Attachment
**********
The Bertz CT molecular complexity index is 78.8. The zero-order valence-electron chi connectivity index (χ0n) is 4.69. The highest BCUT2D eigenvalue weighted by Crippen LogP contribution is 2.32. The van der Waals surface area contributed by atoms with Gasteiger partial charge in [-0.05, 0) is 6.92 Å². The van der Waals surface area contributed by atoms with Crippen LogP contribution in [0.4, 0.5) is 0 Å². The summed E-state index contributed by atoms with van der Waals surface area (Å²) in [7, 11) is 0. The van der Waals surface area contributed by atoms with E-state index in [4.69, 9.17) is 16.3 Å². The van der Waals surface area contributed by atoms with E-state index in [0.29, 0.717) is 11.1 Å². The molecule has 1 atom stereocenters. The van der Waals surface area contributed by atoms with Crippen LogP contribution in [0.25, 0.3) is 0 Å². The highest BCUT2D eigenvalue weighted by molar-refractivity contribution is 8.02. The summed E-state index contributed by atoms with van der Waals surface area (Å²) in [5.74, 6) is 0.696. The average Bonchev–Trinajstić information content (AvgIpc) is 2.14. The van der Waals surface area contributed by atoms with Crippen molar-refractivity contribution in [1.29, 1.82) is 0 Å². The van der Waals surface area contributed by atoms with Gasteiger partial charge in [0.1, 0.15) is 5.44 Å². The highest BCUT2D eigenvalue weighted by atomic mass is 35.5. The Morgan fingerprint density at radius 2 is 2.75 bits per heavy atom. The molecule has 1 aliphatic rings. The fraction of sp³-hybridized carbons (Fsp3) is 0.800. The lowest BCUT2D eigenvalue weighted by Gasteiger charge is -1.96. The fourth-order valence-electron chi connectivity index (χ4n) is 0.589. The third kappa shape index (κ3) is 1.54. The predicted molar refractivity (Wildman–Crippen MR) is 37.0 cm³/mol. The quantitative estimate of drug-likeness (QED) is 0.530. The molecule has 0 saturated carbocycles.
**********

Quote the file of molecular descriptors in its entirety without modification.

The Bertz CT molecular complexity index is 78.8. The zero-order valence-electron chi connectivity index (χ0n) is 4.69. The highest BCUT2D eigenvalue weighted by Crippen LogP contribution is 2.32. The van der Waals surface area contributed by atoms with Gasteiger partial charge in [-0.05, 0) is 6.92 Å². The van der Waals surface area contributed by atoms with Crippen LogP contribution in [0.4, 0.5) is 0 Å². The summed E-state index contributed by atoms with van der Waals surface area (Å²) in [7, 11) is 0. The van der Waals surface area contributed by atoms with E-state index in [4.69, 9.17) is 16.3 Å². The van der Waals surface area contributed by atoms with E-state index in [0.29, 0.717) is 11.1 Å². The molecule has 1 atom stereocenters. The van der Waals surface area contributed by atoms with Crippen LogP contribution in [0.25, 0.3) is 0 Å². The highest BCUT2D eigenvalue weighted by molar-refractivity contribution is 8.02. The summed E-state index contributed by atoms with van der Waals surface area (Å²) in [5.74, 6) is 0.696. The average Bonchev–Trinajstić information content (AvgIpc) is 2.14. The van der Waals surface area contributed by atoms with Crippen molar-refractivity contribution in [1.29, 1.82) is 0 Å². The van der Waals surface area contributed by atoms with Gasteiger partial charge in [0.1, 0.15) is 5.44 Å². The highest BCUT2D eigenvalue weighted by atomic mass is 35.5. The Morgan fingerprint density at radius 2 is 2.75 bits per heavy atom. The molecule has 1 aliphatic rings. The fraction of sp³-hybridized carbons (Fsp3) is 0.800. The lowest BCUT2D eigenvalue weighted by Gasteiger charge is -1.96. The fourth-order valence-electron chi connectivity index (χ4n) is 0.589. The third kappa shape index (κ3) is 1.54. The predicted molar refractivity (Wildman–Crippen MR) is 37.0 cm³/mol. The quantitative estimate of drug-likeness (QED) is 0.530. The molecule has 0 saturated carbocycles.